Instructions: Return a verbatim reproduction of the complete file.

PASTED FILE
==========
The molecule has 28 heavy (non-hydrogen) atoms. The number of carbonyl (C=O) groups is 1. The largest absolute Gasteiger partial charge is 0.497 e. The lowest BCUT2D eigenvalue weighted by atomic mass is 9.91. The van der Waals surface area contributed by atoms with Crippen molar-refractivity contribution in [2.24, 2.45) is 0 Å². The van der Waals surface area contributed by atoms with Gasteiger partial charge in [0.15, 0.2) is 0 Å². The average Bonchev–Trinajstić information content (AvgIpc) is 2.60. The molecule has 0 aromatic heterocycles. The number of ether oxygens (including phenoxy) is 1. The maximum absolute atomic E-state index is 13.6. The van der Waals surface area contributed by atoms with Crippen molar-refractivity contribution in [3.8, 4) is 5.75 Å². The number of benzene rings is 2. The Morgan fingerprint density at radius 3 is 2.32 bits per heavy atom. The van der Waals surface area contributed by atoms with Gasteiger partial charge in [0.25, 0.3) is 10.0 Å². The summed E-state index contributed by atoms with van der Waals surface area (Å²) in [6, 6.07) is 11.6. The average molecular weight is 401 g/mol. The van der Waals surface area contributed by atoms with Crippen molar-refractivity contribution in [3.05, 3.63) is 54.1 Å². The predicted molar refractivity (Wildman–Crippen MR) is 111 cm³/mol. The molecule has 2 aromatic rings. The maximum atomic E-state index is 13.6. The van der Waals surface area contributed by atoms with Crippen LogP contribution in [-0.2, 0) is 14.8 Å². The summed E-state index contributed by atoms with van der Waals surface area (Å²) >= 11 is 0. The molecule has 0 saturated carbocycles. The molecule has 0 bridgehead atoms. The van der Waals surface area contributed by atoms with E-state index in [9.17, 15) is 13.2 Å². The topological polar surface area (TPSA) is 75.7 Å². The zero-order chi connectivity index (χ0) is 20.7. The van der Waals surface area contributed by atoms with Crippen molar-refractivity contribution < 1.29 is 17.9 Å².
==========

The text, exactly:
The molecule has 28 heavy (non-hydrogen) atoms. The number of carbonyl (C=O) groups is 1. The largest absolute Gasteiger partial charge is 0.497 e. The lowest BCUT2D eigenvalue weighted by atomic mass is 9.91. The van der Waals surface area contributed by atoms with Crippen molar-refractivity contribution in [2.24, 2.45) is 0 Å². The van der Waals surface area contributed by atoms with Gasteiger partial charge in [0.15, 0.2) is 0 Å². The average Bonchev–Trinajstić information content (AvgIpc) is 2.60. The molecule has 0 aromatic heterocycles. The number of ether oxygens (including phenoxy) is 1. The maximum absolute atomic E-state index is 13.6. The van der Waals surface area contributed by atoms with Crippen molar-refractivity contribution in [3.8, 4) is 5.75 Å². The number of benzene rings is 2. The Morgan fingerprint density at radius 3 is 2.32 bits per heavy atom. The van der Waals surface area contributed by atoms with Gasteiger partial charge in [0.25, 0.3) is 10.0 Å². The summed E-state index contributed by atoms with van der Waals surface area (Å²) in [6, 6.07) is 11.6. The average molecular weight is 401 g/mol. The van der Waals surface area contributed by atoms with Crippen molar-refractivity contribution in [3.05, 3.63) is 54.1 Å². The predicted molar refractivity (Wildman–Crippen MR) is 111 cm³/mol. The molecule has 2 aromatic rings. The maximum atomic E-state index is 13.6. The van der Waals surface area contributed by atoms with Crippen LogP contribution in [-0.2, 0) is 14.8 Å². The summed E-state index contributed by atoms with van der Waals surface area (Å²) >= 11 is 0. The molecule has 0 saturated carbocycles. The molecule has 0 bridgehead atoms. The van der Waals surface area contributed by atoms with E-state index in [9.17, 15) is 13.2 Å². The topological polar surface area (TPSA) is 75.7 Å². The zero-order chi connectivity index (χ0) is 20.7. The van der Waals surface area contributed by atoms with Crippen molar-refractivity contribution < 1.29 is 17.9 Å².